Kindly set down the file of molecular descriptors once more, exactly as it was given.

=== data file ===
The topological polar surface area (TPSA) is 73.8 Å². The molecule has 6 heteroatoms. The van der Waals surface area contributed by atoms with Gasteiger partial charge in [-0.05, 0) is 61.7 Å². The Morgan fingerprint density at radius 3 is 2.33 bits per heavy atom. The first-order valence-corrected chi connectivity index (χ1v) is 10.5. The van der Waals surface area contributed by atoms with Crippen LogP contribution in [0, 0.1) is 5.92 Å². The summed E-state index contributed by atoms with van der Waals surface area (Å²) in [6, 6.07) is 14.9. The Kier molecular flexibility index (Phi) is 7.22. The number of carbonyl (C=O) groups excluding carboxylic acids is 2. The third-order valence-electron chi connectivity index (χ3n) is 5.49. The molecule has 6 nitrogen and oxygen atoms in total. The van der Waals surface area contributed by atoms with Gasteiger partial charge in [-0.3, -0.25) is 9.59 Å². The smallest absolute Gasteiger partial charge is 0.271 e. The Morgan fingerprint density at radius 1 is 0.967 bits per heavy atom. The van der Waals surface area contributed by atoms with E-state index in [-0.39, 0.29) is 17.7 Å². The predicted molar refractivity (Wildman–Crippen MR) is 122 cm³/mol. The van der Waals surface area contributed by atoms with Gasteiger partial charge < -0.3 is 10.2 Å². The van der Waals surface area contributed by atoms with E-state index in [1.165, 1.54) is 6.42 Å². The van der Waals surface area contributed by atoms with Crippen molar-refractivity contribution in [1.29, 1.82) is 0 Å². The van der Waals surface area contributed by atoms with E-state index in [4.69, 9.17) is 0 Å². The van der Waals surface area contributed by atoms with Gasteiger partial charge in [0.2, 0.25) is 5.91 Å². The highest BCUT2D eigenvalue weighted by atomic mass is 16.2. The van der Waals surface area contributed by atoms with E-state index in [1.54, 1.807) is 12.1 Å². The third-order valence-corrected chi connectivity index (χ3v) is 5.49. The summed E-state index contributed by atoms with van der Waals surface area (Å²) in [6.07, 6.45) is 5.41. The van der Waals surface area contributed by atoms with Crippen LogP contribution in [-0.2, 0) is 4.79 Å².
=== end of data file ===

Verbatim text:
The topological polar surface area (TPSA) is 73.8 Å². The molecule has 6 heteroatoms. The van der Waals surface area contributed by atoms with Gasteiger partial charge in [-0.05, 0) is 61.7 Å². The Morgan fingerprint density at radius 3 is 2.33 bits per heavy atom. The first-order valence-corrected chi connectivity index (χ1v) is 10.5. The van der Waals surface area contributed by atoms with Crippen LogP contribution in [0, 0.1) is 5.92 Å². The summed E-state index contributed by atoms with van der Waals surface area (Å²) in [6, 6.07) is 14.9. The Kier molecular flexibility index (Phi) is 7.22. The number of carbonyl (C=O) groups excluding carboxylic acids is 2. The third-order valence-electron chi connectivity index (χ3n) is 5.49. The molecule has 6 nitrogen and oxygen atoms in total. The van der Waals surface area contributed by atoms with Gasteiger partial charge in [-0.3, -0.25) is 9.59 Å². The smallest absolute Gasteiger partial charge is 0.271 e. The Morgan fingerprint density at radius 1 is 0.967 bits per heavy atom. The van der Waals surface area contributed by atoms with E-state index in [-0.39, 0.29) is 17.7 Å². The predicted molar refractivity (Wildman–Crippen MR) is 122 cm³/mol. The van der Waals surface area contributed by atoms with Gasteiger partial charge < -0.3 is 10.2 Å². The van der Waals surface area contributed by atoms with E-state index in [1.165, 1.54) is 6.42 Å². The van der Waals surface area contributed by atoms with Crippen molar-refractivity contribution in [1.29, 1.82) is 0 Å². The van der Waals surface area contributed by atoms with E-state index in [4.69, 9.17) is 0 Å². The van der Waals surface area contributed by atoms with Gasteiger partial charge in [0.2, 0.25) is 5.91 Å². The highest BCUT2D eigenvalue weighted by atomic mass is 16.2. The van der Waals surface area contributed by atoms with E-state index in [1.54, 1.807) is 12.1 Å². The third-order valence-corrected chi connectivity index (χ3v) is 5.49. The summed E-state index contributed by atoms with van der Waals surface area (Å²) in [6.07, 6.45) is 5.41. The van der Waals surface area contributed by atoms with Crippen LogP contribution in [-0.2, 0) is 4.79 Å².